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    ABSTRACT: Multiple sclerosis (MS) is a disease supposedly of autoimmune origin, with reactivity directed against myelin antigens. From the neuropathological point of view, MS produces inflammation, demyelination and axonal and neuronal degeneration. Inflammatory phenomena are predominant in the initial phase of the disease, followed later by neurodegenerative processes. Over the last decade, early treatment, during the most inflammatory phase of the disease, has been considered the best strategy to treat MS. Accordingly, we decided to determine the periods of delay between the first symptoms and the time to the first medical visit, the time to referral to a specialised MS unit, the delay in undertaking clinical and paraclinical tests, the diagnostic criteria used and the overall delay in diagnosis and treatment. The median time from onset of first symptoms to the first visit to a physician was 19.2 months, which represented the greatest delay. The median time between this initial medical consultation and the confirmation of the diagnosis by a specialised MS unit was 5.7 months, and the overall time from symptom onset to diagnosis was 24.9 months (2.08 years). The median time between onset of the first symptoms and the decision to give the first treatment was 2 years. The most important delay was that from symptom onset to the first medical visit, with the other delays being less. Thus, it is during this initial period that greater effort is required in order to reduce the time to diagnosis, by increasing awareness of the problem of MS among the general population and primary care physicians.
    Journal of Neurology 04/2010; 257(9):1500-7. · 3.58 Impact Factor
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    ABSTRACT: Occasional reports have mentioned the prevalence of multiple sclerosis (MS) among Gypsies, and no studies have examined to date the prevalence of MS or human leukocyte antigen (HLA) genetics associations in the Spanish Gypsy population. We decided to study the prevalence, mitochondrial DNA (mtDNA) haplogroups and HLA class II distribution among gypsies with MS in southern Spain. We searched for Gypsy MS patients and studied HLA class II alleles by polymerase chain reaction with sequence-specific oligonucleotide (PCR/SSO) probe hybridization or sequence-specific primers amplification. An additional study of the mtDNA haplogroups by sequencing of the hypervariable segments of the control region was also performed to provide details of their ethnic origin. Estimated prevalence of MS in the Gypsy population in Malaga was 52/100,000. No significant differences were found in mtDNA between Gypsy MS patients and Gypsy controls. DRB1*1501, DQB1*0602 and DQB1*0608 alleles were the only positive HLA association with MS. The Gypsies in our series have the same anthropological origin as other European gypsy groups, as shown by mtDNA haplogroups. Although interpreted with great caution because of the small sample size, we found that the prevalence of MS in Gypsies in Malaga is not as low as that in Central Europe, although it is significantly less than that found in Caucasians from Spain (75-79/100,000). DQB1*0602 was the strongest positive association found with Gypsy MS patients, and DRB1*1501-DQB1*0602 was the most frequent haplotype in this group.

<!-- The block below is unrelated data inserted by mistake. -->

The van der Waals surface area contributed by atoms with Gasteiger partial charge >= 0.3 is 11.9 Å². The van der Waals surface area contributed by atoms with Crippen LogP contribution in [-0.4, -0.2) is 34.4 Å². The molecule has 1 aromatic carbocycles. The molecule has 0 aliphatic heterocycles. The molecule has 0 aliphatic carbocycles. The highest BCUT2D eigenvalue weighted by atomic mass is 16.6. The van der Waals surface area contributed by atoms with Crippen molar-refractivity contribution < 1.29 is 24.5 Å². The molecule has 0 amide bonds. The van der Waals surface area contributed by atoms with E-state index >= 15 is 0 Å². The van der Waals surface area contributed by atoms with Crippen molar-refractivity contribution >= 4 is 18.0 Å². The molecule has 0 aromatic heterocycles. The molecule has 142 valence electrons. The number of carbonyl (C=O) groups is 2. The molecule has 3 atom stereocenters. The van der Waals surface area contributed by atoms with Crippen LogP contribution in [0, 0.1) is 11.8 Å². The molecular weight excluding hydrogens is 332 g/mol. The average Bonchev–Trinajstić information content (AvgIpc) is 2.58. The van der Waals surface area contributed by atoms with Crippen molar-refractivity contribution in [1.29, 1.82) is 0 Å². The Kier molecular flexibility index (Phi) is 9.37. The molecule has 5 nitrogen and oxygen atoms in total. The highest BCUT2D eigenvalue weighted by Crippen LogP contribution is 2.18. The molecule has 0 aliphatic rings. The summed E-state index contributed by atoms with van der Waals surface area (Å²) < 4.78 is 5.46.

Tissue Antigens 06/2008; 71(5):426-33. · 2.93 Impact Factor
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    ABSTRACT: To study the relationship between human leucocyte antigen (HLA) genotype and clinical response to interferon-beta (IFN-beta). We analysed the HLA class II genotypes of 96 multiple sclerosis (MS) patients treated with IFN-beta. The patients were classified as responders or non-responders according to clinical criteria: one or more relapses or a sustained increase after 1 year treatment compared with the year prior to IFN-beta therapy of > or = 0.5 points on the Expanded Disability Status Scale (EDSS). There were 66 (69%) responders and 30 (31%) non-responders. Baseline clinical characteristics were similar. We found no association between HLA class II alleles and clinical response to IFN-beta. HLA genotype does not appear to influence the clinical response to IFN-beta in MS patients.